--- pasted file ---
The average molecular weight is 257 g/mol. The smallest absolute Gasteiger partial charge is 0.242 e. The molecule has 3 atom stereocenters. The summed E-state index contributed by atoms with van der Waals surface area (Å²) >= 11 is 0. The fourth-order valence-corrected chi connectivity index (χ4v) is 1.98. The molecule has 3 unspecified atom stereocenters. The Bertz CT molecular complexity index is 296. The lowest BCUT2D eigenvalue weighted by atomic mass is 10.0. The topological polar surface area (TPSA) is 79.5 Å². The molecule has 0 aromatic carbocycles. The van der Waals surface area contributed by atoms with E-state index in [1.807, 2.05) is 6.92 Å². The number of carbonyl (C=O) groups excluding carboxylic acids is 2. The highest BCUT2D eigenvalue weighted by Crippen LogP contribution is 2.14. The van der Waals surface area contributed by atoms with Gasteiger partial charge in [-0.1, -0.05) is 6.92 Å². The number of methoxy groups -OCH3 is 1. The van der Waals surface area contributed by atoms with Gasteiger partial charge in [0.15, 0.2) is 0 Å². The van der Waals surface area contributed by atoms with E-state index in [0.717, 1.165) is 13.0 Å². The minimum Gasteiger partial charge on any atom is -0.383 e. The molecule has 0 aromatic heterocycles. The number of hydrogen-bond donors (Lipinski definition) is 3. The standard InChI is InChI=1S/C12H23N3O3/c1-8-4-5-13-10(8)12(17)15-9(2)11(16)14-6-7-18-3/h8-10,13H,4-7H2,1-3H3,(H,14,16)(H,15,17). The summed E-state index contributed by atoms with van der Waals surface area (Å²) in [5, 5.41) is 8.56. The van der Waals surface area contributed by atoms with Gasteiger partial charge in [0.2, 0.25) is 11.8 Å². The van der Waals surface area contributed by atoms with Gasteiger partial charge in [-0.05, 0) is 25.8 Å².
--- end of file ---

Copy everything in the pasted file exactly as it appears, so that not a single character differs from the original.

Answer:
The average molecular weight is 257 g/mol. The smallest absolute Gasteiger partial charge is 0.242 e. The molecule has 3 atom stereocenters. The summed E-state index contributed by atoms with van der Waals surface area (Å²) >= 11 is 0. The fourth-order valence-corrected chi connectivity index (χ4v) is 1.98. The molecule has 3 unspecified atom stereocenters. The Bertz CT molecular complexity index is 296. The lowest BCUT2D eigenvalue weighted by atomic mass is 10.0. The topological polar surface area (TPSA) is 79.5 Å². The molecule has 0 aromatic carbocycles. The van der Waals surface area contributed by atoms with E-state index in [1.807, 2.05) is 6.92 Å². The number of carbonyl (C=O) groups excluding carboxylic acids is 2. The highest BCUT2D eigenvalue weighted by Crippen LogP contribution is 2.14. The van der Waals surface area contributed by atoms with Gasteiger partial charge in [-0.1, -0.05) is 6.92 Å². The number of methoxy groups -OCH3 is 1. The van der Waals surface area contributed by atoms with Gasteiger partial charge in [0.15, 0.2) is 0 Å². The van der Waals surface area contributed by atoms with E-state index in [0.717, 1.165) is 13.0 Å². The minimum Gasteiger partial charge on any atom is -0.383 e. The molecule has 0 aromatic heterocycles. The number of hydrogen-bond donors (Lipinski definition) is 3. The standard InChI is InChI=1S/C12H23N3O3/c1-8-4-5-13-10(8)12(17)15-9(2)11(16)14-6-7-18-3/h8-10,13H,4-7H2,1-3H3,(H,14,16)(H,15,17). The summed E-state index contributed by atoms with van der Waals surface area (Å²) in [5, 5.41) is 8.56. The van der Waals surface area contributed by atoms with Gasteiger partial charge in [0.2, 0.25) is 11.8 Å². The van der Waals surface area contributed by atoms with Gasteiger partial charge in [-0.05, 0) is 25.8 Å².